Address by the Deputy Minister of Justice And Correctional Services, Nkosi Phathekile Holomisa (Ah! Dilizintaba), Mp,on the occasion of the Department of Correctional Services Budget Vote

19 May 2022

Honourable House Chairperson,

Minister of Justice and Correctional Services, Mr Ronald Ozzy Lamola,

Deputy Minister of Justice and Constitutional Development, Mr John Jeffery,

Chairperson, Members of the Portfolio Committee

Honourable Members

Members of the public

South Africa’s National Development Plan 2030 (NDP) calls for, inter alia, the building of safe communities and promotion of social cohesion. To this end, in contributing towards Safe and Empowered Communities through Sustainable Economic Development, one of the strategic focus areas of the Department of Correctional Services (DCS) is the social reintegration of all those in its care.

DCS regards the effective social reintegration of offenders as the most challenging and most crucial aspect of their rehabilitation. DCS also realises that this is the point at which offenders are at their most vulnerable in their progression to sustainable correction and rehabilitation.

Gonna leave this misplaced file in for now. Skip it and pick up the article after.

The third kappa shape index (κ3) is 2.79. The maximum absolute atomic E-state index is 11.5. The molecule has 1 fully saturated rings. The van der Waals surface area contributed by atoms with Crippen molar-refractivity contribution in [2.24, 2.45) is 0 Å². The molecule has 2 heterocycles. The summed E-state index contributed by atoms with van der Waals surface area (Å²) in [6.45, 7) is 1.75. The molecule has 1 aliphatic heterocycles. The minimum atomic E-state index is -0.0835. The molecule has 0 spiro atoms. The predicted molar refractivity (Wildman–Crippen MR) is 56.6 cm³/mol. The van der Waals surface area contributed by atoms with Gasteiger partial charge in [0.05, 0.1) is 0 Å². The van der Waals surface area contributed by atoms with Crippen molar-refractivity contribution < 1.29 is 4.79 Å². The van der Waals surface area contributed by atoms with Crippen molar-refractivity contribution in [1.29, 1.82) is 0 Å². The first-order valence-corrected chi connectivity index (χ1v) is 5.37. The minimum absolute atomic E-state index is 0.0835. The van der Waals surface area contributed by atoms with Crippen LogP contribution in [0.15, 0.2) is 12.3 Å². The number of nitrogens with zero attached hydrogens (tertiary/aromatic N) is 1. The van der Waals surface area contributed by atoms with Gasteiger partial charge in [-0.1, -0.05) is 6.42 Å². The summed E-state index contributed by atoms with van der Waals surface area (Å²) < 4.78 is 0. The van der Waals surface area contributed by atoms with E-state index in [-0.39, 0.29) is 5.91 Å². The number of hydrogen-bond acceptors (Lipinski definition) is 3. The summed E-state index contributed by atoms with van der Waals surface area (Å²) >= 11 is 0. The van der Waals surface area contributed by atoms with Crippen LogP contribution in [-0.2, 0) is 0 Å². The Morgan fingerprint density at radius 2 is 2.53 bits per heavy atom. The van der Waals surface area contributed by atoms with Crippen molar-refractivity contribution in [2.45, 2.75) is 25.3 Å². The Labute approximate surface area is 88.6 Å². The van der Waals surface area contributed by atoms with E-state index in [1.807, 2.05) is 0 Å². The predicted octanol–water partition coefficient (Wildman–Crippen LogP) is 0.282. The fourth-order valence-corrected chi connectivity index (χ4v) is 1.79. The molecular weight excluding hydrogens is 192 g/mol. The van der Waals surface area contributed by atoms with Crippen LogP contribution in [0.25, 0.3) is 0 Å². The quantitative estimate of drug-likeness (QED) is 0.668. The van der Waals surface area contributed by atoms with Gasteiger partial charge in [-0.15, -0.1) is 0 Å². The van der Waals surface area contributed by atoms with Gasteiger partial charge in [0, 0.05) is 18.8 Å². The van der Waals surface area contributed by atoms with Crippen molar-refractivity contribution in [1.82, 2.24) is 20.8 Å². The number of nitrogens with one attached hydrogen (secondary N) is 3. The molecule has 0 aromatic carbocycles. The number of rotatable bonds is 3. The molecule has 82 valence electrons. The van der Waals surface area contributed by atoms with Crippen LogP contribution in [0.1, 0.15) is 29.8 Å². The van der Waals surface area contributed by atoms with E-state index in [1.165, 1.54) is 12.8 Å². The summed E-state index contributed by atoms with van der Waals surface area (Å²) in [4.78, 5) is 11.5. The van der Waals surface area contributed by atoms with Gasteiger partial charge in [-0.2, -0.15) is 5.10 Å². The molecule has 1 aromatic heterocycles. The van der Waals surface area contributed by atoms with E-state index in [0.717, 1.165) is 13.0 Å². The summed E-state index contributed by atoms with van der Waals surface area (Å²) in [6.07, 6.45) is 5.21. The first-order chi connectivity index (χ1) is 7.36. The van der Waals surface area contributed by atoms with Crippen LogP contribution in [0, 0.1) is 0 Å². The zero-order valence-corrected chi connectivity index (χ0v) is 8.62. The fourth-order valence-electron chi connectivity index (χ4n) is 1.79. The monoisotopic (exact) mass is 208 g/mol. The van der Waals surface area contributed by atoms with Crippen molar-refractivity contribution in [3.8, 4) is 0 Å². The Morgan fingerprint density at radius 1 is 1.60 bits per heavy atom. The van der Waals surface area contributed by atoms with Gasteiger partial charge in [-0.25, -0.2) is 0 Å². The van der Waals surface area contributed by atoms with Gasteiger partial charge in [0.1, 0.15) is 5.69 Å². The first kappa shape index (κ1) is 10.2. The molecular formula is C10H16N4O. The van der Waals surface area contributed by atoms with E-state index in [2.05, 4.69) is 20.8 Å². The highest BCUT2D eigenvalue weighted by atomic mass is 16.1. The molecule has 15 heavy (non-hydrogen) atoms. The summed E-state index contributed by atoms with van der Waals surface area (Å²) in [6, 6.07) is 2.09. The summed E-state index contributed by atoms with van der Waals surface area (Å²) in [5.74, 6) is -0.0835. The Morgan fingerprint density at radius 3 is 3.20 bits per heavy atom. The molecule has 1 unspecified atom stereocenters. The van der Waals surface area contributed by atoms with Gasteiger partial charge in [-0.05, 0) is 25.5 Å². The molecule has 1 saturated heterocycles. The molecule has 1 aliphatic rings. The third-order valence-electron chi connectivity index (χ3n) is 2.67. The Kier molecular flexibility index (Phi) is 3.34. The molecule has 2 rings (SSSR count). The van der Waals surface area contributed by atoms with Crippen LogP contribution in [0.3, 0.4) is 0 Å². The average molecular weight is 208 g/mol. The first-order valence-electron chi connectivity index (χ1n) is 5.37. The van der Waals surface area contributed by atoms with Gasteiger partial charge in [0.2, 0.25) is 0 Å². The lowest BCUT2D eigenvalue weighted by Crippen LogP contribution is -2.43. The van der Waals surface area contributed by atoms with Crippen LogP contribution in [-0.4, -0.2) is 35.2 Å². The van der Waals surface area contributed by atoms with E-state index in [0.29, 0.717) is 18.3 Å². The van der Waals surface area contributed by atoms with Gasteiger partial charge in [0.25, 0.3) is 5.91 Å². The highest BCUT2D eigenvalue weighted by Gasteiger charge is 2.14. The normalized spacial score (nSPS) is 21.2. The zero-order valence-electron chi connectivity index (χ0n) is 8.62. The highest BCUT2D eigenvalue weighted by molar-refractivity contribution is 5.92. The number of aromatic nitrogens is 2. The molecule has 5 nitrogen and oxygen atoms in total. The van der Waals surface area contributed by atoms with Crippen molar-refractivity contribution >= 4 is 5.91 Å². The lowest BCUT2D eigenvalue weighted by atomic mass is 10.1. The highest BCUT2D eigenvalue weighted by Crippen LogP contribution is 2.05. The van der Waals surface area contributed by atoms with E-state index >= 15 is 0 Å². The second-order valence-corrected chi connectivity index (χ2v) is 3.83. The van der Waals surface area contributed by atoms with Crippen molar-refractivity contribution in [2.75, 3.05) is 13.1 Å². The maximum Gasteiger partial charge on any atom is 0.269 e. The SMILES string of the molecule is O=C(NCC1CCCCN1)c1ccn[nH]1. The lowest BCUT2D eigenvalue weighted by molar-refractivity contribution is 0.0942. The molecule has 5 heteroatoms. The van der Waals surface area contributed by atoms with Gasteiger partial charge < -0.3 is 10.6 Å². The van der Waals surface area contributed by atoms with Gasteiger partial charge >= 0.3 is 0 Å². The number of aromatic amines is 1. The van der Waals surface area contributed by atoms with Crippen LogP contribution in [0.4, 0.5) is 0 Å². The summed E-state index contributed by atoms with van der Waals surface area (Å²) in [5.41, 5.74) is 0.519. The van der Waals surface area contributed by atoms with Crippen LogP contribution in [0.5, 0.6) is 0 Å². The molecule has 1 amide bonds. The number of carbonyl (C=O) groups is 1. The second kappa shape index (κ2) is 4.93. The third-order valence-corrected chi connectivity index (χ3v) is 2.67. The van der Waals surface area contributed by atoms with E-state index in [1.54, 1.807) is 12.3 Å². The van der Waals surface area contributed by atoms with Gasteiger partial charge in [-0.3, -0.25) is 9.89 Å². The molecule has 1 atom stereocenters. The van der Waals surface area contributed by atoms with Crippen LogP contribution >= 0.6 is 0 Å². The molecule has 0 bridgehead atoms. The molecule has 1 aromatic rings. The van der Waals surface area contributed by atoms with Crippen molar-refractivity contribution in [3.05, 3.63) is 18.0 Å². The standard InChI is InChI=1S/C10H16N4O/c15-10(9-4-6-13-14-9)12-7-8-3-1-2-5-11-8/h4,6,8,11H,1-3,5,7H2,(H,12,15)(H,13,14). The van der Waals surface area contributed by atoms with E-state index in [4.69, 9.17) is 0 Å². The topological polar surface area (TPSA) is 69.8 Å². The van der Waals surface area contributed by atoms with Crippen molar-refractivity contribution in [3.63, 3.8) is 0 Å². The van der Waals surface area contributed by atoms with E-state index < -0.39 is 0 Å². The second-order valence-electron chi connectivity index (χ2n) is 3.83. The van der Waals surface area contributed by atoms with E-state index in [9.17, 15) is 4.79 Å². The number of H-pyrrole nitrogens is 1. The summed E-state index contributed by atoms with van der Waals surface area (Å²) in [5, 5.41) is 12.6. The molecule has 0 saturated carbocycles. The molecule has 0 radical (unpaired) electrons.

Through the implementation of the DCS Social Reintegration Framework, the Department seeks to create platforms and avenues for active participation and involvement of various stakeholders in the advancement of rehabilitation and social reintegration of offenders. The Framework maps out processes to reposition the system of community corrections by professionalising core functions of Social Reintegration, actively engaging the community and relevant stakeholders in the rehabilitation process as well as providing interventions and services that are responsive to the risks and needs of parolees and probationers to eliminate reoffending and improve public safety.

The Social Reintegration programme is expected to spend R3.5 billion over the medium-term, and 89.3% of the total budget of the programme, amounting to R3.1 billion, is allocated to the Supervision sub-programme. Over the medium-term, R141.8 million, which is 4.1% of the total programme allocation, will be spent on leased community corrections offices. The Department continues to facilitate restorative justice by also increasing the number of victims participating in restorative justice programmes from 4 100 in 2022/23 to 5 300 in 2024/25. These dialogues are budgeted for in the Community Reintegration sub-programme, with an allocation of R198.3 million over the MTEF period.